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Horsepen Run Print E-mail

For those of you who may not have had the opportunity to familiarize yourself with what Horsepen Run is and the repairs that have been made. It goes something like this.

Horsepen Run is a 370 acre tract of undeveloped land that was donated by the original developer of CountrySide, 437 Land Company to the Proprietary. The CountrySide community dates to the mid 70's when approximately 1,000 acres of land was subdivided as a Planned Unit Housing Development. Prior to this time, the area was primarily open farmland with scattered wooded areas, most notably along the creeks and other large drainage ways. It's history includes three phases of Archaeological Investigations, both historic and prehistoric. Archival sources for prehistoric sites in and around the Horsepen Run area offer evidence of habitation dating at least from the Early Archaic (ca. 7000 B.C.) through European contact. The earliest records of European land ownership dates back to 1649, when a group of English aristocrats were granted proprietorship of the entire Northern Neck of Virginia roughly one-quarter of the states land mass, by King Charles II. Actual settlement of the Horsepen Run area does not appear to have begun until the later half of the eighteenth century. The project area had a relatively high resource potential for early European settlers, notably the good agricultural bottomland along the Potomac River floodplain. However, by the end of the eighteenth century, the agricultural lands had been severely depleted, apparently exhausted by continuous tobacco cultivation.

 

During the Civil War, Loudoun County found itself at the mercy of both Union and Confederate troops who regularly occupied and reoccupied its countryside, stripping the local farmers of their horses, cattle, hogs, grain, and forage. The graves of several unknown Union soldiers are located in the Jenkins family cemetery; which is overgrown but still standing in the forest just east of the landfill near CountrySide.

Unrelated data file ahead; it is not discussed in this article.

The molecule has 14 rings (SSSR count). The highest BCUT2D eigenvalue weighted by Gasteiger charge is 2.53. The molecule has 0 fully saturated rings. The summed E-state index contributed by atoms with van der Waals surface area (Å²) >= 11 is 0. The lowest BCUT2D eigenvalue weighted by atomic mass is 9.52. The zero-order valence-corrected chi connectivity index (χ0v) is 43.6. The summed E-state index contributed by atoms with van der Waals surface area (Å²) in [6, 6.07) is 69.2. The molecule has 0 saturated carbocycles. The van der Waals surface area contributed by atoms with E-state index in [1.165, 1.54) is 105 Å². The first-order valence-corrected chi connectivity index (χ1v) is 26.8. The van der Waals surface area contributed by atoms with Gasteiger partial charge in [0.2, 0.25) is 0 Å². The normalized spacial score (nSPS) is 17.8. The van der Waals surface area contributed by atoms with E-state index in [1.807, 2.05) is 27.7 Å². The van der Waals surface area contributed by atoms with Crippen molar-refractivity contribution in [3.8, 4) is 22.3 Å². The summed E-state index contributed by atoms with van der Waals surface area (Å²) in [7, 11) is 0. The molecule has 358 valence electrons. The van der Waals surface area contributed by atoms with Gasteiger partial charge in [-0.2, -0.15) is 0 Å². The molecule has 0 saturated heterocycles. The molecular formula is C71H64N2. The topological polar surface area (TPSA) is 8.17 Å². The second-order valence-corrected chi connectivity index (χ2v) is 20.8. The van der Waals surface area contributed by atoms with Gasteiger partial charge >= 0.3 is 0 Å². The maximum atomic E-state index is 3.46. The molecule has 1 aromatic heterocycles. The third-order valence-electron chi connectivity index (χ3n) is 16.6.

The Horsepen Run site continued to be used for agricultural purposes until these practices were officially abandoned in 1984. Horsepen Run is currently an open parcel of land that is slowly reverting to a floodplain, forested condition. It is one of the last large stretches of wild land.

176 acres of the site (47%) would be classified by federal authorities to be jurisdictional wetland.

 

On September 23, 1992 the Board of Directors approved Resolution #156 for the establishment of an Ad Hoc Committee for Horsepen Run. The committee's mission statement was to determine from the community what if any improvements should be developed on this land. An extensive community survey was performed and the majority of the community responded that the area should remain in its natural state with the low impact improvements to the road. There were two instances that required fire and rescue equipment to this area. The first was a fire that had broken out and required the Fire Department's help in putting it out. With the second being a man suffering a heart attack and requiring transportation to the hospital. In both instances the fire and rescue staff members advised the Proprietary of their difficulty they had experienced in driving on the road.

If you had not been on this road, I can tell you from experience, its driving conditions were not favorable.

Over the years the road which consists of gravel remains and dirt had experienced severe washout areas that created three to four feet deep ditches. Due to the flood plain and wetlands the road and the area bordering the road at times would be consumed in mud.

 

So, with the community's input, the Proprietary proceeded in obtaining a thorough engineering study. The firm chosen, The RBA Group, was one who had extensive experience in the wetlands field. After site inspections were performed to determine the wetlands area, a repair plan was devised and submitted to both the Army Corp. of Engineers and Loudoun County Building and Development. Upon approval from both of these government agencies the task at hand became the selection of a contractor to perform the work. This proved to be the most difficult segment of the entire project. Approximately 10 contractors were solicited. Some did not respond and all others except one declined due to the large scope of work. This project had a large potential for unknowns. For example, the area could need more gravel, would the weather cooperate, the work needed to be performed during low flow conditions, etc. Also, large construction equipment was required along with the unique factors of the project. The project consisted of grading, building diversion dikes, installing water control culverts and last the gravel installation over 1 3/4 mile of road.

The one contractor, Fairfax Excavation and Paving stood alone at the Bidder's Conference. Their enthusiasm and excitement about the project was right in step with that of the CountrySide community. This project from beginning to end was a six year project, commencing September 23, 1992 and completed September 1, 1998.

This was a day to remember. The leveling of the road will assist in hikes and nature walks in enjoying this wonderful natural area.

The driving of vehicles other than emergency equipment and repair vehicles is prohibited. The road is meant to be used as a walking road to access the pavilion and picnic tables at the edge of the Potomac River.

Please take a walk on the repaired Horsepen Run Road.

 

 
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